To ensure that shelters in informal settlements across the Pacific Island region are disaster resilient, policymakers and relief agencies must work closely with local communities to implement sustainable solutions, Darryn McEvoy, Mittul Vahanvati, Deb Kuh, and Usha Iyer-Raniga write.
Towns and cities in the Pacific are facing the complex challenges of climate change and rapid urbanisation. These issues are interlinked, as rapid urbanisation pressures often leads to the growth of informal settlements and the creation of new climate vulnerabilities.
Indeed, the Cities, Settlements and Key Infrastructure chapter of the recently released Intergovernmental Panel on Climate Change Sixth Assessment Report highlights that the growth of vulnerabilities is greatest in urban informal settlements, and that ‘the greatest gains in wellbeing in urban areas can be achieved by prioritising investment to reduce climate risk for low-income and marginalised residents and targeting informal settlements’.
New settlements are frequently more at risk of, and less able to adapt to, climate-related hazards. Factors contributing to the increased climate vulnerability of informal settlements include housing being located in high-risk areas, poor quality structures, limited access to basic services, and insecurity of land tenure.
Addressing the specific shelter needs of five vulnerable informal settlements in Honiara, Solomon Islands, the authors of this piece developed a shelter guide in collaboration with local partners. The guide, funded by the Disaster Ready Program as part of the Australian Humanitarian Partnership, explores the experiences of Honiara’s urban poor, provides support in finding post-disaster shelter, and offers a number of recommendations for policymakers that can be applied throughout the Pacific.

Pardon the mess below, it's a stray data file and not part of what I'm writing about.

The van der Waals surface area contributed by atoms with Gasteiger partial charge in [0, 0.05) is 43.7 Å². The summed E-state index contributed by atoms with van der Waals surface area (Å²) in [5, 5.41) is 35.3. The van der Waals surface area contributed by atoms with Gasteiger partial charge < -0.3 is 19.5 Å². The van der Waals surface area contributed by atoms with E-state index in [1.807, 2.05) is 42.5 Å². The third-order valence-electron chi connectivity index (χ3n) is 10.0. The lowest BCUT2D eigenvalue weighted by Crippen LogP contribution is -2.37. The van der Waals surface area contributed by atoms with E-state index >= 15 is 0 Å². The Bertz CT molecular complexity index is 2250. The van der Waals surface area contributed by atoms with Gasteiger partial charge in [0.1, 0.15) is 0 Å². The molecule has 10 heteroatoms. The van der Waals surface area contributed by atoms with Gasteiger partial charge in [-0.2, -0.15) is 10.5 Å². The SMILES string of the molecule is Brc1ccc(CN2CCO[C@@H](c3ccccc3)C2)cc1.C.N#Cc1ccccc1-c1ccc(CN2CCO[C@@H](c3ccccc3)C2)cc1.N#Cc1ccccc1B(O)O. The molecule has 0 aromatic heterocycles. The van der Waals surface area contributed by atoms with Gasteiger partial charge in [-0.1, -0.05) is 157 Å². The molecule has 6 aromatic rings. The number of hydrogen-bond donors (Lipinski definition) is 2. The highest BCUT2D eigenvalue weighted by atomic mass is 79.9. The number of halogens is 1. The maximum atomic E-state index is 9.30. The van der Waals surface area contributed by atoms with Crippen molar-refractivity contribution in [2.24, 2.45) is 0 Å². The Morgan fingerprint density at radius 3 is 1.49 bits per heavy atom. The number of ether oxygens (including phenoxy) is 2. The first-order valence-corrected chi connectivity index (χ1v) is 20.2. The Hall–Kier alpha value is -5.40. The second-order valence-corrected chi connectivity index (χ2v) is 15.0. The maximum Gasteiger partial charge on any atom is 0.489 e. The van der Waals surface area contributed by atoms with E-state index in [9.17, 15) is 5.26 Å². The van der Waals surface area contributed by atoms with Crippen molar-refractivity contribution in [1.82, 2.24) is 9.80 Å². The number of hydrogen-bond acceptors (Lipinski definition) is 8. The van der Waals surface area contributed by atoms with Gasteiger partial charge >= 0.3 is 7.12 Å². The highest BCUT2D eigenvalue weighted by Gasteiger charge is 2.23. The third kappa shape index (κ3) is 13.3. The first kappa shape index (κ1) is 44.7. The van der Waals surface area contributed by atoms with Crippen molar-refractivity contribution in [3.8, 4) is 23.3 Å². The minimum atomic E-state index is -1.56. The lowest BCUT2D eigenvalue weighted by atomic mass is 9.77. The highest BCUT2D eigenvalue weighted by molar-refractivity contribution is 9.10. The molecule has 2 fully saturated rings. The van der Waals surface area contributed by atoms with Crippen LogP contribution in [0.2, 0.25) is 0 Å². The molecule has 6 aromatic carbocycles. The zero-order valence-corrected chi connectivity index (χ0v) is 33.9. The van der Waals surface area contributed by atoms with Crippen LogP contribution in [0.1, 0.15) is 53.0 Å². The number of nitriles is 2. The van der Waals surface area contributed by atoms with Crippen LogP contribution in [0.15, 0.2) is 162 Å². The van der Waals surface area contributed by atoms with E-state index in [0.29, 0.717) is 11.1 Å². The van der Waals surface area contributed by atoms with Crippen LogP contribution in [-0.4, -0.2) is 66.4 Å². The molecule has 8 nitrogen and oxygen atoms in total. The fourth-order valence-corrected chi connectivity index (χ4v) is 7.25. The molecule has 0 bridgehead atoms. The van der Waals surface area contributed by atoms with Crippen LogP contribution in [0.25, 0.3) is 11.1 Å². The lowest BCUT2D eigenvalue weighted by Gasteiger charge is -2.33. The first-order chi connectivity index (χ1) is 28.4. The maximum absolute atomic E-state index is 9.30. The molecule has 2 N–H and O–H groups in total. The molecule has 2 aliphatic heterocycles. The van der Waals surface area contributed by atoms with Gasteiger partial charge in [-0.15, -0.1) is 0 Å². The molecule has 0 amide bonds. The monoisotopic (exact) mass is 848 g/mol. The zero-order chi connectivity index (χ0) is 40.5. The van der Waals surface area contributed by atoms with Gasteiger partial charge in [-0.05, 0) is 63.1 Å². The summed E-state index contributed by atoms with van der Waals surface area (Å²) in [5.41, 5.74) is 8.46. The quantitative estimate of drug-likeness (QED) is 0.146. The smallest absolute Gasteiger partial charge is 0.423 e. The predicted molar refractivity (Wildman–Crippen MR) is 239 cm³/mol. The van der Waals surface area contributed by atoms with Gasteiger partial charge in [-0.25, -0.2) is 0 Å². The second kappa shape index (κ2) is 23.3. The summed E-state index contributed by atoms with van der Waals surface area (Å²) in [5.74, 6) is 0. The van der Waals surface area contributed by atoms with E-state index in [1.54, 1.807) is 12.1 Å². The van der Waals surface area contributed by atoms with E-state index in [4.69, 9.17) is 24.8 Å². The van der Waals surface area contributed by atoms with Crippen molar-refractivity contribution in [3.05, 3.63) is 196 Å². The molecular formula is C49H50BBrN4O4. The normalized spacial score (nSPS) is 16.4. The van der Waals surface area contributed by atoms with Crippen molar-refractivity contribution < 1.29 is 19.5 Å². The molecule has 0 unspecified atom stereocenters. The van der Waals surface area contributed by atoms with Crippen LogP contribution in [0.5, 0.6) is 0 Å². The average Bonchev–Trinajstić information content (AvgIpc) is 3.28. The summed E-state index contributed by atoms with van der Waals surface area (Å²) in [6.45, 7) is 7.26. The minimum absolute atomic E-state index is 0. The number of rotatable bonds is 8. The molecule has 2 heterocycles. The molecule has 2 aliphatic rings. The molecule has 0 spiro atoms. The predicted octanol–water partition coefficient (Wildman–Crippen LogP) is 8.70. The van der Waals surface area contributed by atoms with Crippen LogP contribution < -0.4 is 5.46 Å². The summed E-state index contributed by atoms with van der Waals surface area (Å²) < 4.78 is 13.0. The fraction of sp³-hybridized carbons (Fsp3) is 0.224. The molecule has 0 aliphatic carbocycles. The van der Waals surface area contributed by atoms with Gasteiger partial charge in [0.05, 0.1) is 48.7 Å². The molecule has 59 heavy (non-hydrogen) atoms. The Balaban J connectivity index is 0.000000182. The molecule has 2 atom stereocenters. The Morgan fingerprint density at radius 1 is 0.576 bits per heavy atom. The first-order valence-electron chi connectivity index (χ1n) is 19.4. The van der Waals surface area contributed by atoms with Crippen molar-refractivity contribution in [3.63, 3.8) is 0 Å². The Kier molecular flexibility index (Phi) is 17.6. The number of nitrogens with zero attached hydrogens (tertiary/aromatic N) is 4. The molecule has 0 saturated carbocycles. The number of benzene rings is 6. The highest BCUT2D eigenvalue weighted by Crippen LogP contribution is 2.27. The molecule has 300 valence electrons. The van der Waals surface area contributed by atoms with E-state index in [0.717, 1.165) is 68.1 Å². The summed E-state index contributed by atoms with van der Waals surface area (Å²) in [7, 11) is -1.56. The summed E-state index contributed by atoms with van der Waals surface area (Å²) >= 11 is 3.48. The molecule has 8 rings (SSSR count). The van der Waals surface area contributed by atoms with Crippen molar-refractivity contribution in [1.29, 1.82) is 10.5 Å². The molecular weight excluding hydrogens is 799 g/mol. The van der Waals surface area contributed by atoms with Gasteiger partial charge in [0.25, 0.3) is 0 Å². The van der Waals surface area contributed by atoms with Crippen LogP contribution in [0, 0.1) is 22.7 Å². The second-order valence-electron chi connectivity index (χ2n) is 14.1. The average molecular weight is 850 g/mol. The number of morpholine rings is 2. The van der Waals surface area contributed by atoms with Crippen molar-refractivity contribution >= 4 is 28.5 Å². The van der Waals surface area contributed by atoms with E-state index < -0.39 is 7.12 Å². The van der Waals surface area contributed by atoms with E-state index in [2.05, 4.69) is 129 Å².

Local experience shows that shelter recovery efforts after a disaster will often be carried out by community residents themselves. This is largely out of necessity, but in many instances it also represents pride in local carpentry skills as well as the presence of traditional knowledge and practice.
It is, therefore, crucial to help provide technical knowledge and principles that are culturally and climatically responsive to assist local efforts during preparation, response, and longer-term recovery.
One example of this is the ‘tie down from the bottom up’ approach, where structural features to strengthen resilience are targeted from the ground up. This process starts with anchored footings, then ties, straps, and bracings to secure different parts of the structural frame to each other.
However, it is important to remember that technical knowledge can only act as one part of the solution. Without additional financial and material support, urban poor in the Pacific will find preparation and recovery challenging.
Additionally, ‘incremental housing’ – where residents are only able to add to their houses as and when adequate resources become available – is a common reality in informal settlements that policymakers must recognise.
This means that for those aiming to provide housing after a disaster, there should be a focus on each dwelling having at least one room or minimum space which is strengthened for resilience to multiple hazards, known as a ‘core space’. Ideally, the core space arrangements would cater for eating and sleeping, as well as having access to sanitation services that are both safe and dignified.
The use of suitable local materials rather than imports is also key, as these are more easily available, cheaper, sustainable, and their use contributes to the local economy. As an extension of this, responders should also prioritise materials and tools that local people are familiar with and can therefore more easily maintain and self-repair.
Finally, in governance terms, there must be collaboration between officials, organisations, and local communities. In the context of Solomon Islands, this means the National Disaster Management Office, the shelter sub-committee run the Ministry of Infrastructure and Development and Solomon Islands Red Cross, and provincial disaster officers all have critical roles to play in responding shelter needs post-disaster.
Unfortunately, there is often a disconnect between informal settlements and the shelter response community. As such, improved lines of communication and collaboration between communities and officials would go a long way to ensuring housing solutions are responsive to residents’ needs. The presence of community ‘disaster committees’ at the local level to prepare for, and respond to, emergencies and long-term recovery is also critical in this regard.
Facing the twin challenges of climate change and rapid urbanisation, effective policy responses are critical to protect those most at risk in the Pacific Island region. Governments and relief agencies must work closely with local communities to ensure disaster resilient shelter is available and appropriate for these communities’ needs.